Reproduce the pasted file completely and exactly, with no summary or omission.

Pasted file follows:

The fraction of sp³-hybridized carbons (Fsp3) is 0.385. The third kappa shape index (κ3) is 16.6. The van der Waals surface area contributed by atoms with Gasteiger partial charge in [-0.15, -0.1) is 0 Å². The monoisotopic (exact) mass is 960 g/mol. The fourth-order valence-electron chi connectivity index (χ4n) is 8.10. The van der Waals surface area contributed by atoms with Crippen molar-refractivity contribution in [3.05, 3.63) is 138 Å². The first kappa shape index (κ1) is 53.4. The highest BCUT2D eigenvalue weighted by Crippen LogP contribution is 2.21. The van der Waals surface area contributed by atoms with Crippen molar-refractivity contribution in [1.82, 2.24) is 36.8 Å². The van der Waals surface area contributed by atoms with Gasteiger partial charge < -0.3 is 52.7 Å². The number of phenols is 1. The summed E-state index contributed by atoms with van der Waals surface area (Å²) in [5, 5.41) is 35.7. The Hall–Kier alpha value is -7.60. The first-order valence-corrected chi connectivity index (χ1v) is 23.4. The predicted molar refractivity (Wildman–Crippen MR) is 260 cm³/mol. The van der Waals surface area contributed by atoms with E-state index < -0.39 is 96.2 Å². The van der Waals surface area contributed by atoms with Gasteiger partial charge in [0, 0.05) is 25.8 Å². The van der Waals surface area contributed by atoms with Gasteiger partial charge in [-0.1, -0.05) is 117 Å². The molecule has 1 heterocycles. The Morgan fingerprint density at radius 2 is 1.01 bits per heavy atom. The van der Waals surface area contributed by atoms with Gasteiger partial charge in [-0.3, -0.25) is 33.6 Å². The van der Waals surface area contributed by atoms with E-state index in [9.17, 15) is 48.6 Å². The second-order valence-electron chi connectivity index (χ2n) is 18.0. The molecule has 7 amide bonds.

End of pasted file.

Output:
The fraction of sp³-hybridized carbons (Fsp3) is 0.385. The third kappa shape index (κ3) is 16.6. The van der Waals surface area contributed by atoms with Gasteiger partial charge in [-0.15, -0.1) is 0 Å². The monoisotopic (exact) mass is 960 g/mol. The fourth-order valence-electron chi connectivity index (χ4n) is 8.10. The van der Waals surface area contributed by atoms with Crippen molar-refractivity contribution in [3.05, 3.63) is 138 Å². The first kappa shape index (κ1) is 53.4. The highest BCUT2D eigenvalue weighted by Crippen LogP contribution is 2.21. The van der Waals surface area contributed by atoms with Crippen molar-refractivity contribution in [1.82, 2.24) is 36.8 Å². The van der Waals surface area contributed by atoms with Gasteiger partial charge < -0.3 is 52.7 Å². The number of phenols is 1. The summed E-state index contributed by atoms with van der Waals surface area (Å²) in [5, 5.41) is 35.7. The Hall–Kier alpha value is -7.60. The first-order valence-corrected chi connectivity index (χ1v) is 23.4. The predicted molar refractivity (Wildman–Crippen MR) is 260 cm³/mol. The van der Waals surface area contributed by atoms with E-state index < -0.39 is 96.2 Å². The van der Waals surface area contributed by atoms with Gasteiger partial charge in [0, 0.05) is 25.8 Å². The van der Waals surface area contributed by atoms with Gasteiger partial charge in [-0.1, -0.05) is 117 Å². The molecule has 1 heterocycles. The Morgan fingerprint density at radius 2 is 1.01 bits per heavy atom. The van der Waals surface area contributed by atoms with Gasteiger partial charge in [-0.3, -0.25) is 33.6 Å². The van der Waals surface area contributed by atoms with E-state index in [9.17, 15) is 48.6 Å². The second-order valence-electron chi connectivity index (χ2n) is 18.0. The molecule has 7 amide bonds.